Old Trail School (Ohio), a toddler through eighth-grade program, has teamed up with Hattie's Garden and the Conservancy for Cuyahoga Valley National Park on a new seven-acre organic garden, which students and partners are nurturing on the school's 62 acres nestled in the national park.
Head of School John Farber noted how the farm-to-table unit is happening right at school, as students get involved in the entire food cycle, from preparing the ground to harvesting the produce.
For all students, an early lesson was "Garlic Goes to the Garden." They studied the history of garlic, prepared the beds, and then all 560 students planted one clove each. Next spring, students will participate in harvesting the garlic, which the school will then use in its lunch recipes.
The startup garden is fast becoming a key learning center at Old Trail School. A curricular unit teaches students about the benefits of sustainable gardening and the entrepreneurial factors of operating an urban garden.
The school's partnership with Hattie's Garden, a sustainable gardening program founded in 2011, is mutually valuable. Hattie's Garden is operated by Hattie Larlham, a nonprofit organization that provides medical, residential, recreational, and vocational services for children and adults with developmental disabilities. In this collaboration, people with disabilities are farming about seven acres of land.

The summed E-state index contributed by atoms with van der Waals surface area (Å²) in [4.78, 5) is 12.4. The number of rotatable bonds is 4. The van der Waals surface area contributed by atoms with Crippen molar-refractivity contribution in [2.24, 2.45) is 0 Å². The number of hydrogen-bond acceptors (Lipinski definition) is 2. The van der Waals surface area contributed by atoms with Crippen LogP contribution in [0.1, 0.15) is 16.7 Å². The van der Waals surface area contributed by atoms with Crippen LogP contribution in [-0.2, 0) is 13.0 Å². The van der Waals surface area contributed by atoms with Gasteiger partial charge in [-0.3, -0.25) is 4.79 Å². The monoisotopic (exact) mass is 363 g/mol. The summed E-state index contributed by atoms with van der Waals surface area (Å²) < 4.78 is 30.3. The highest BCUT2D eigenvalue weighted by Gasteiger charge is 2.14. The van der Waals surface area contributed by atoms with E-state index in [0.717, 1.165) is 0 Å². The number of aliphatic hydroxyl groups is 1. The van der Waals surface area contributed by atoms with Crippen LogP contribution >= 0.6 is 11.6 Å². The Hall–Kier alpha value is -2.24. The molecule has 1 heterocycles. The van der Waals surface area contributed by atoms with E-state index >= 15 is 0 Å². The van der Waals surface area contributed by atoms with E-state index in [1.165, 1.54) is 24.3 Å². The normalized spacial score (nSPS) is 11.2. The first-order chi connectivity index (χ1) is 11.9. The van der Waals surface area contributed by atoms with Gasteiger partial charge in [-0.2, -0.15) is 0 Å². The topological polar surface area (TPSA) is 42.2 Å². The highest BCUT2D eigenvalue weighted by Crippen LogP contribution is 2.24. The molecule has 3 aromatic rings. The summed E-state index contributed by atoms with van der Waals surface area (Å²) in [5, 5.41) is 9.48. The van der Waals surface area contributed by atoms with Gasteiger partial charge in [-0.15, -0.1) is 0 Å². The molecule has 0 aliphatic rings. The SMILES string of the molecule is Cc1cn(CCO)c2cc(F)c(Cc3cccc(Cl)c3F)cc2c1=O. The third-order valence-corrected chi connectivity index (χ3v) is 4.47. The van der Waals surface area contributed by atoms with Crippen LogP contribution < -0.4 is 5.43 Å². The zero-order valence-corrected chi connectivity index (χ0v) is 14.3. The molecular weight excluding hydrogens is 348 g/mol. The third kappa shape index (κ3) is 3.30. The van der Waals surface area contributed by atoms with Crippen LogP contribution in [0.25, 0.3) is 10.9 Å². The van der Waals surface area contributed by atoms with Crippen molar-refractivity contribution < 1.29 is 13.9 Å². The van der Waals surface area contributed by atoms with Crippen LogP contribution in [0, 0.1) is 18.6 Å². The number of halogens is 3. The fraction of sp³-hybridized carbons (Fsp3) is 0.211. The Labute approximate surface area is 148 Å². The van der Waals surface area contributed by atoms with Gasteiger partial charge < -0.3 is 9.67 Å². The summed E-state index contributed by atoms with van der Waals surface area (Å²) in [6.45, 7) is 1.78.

"We are thrilled that our students have this incredible opportunity to learn about farming and soil composition while working with the Hattie Larlham employees. This is a tangible example of service learning, and we are excited to grow this partnership in the future," Farber said.
In keeping with Old Trail School's commitment to sustainability, Hattie's Garden composts food scraps from the school's dining room to use in the garden. Additionally, using locally grown produce from Hattie's Garden helps the school minimize its carbon footprint of food consumption.
"This partnership is an example of how organizations can come together in a way that serves the greater good of the region," said Dennis Allen, CEO of Hattie Larlham. "It will expand employment for people with developmental disabilities in Northeast Ohio, educate students about sustainable gardening, and showcase the benefits for students and schools of nutritious eating as part of a strong and healthy learning environment."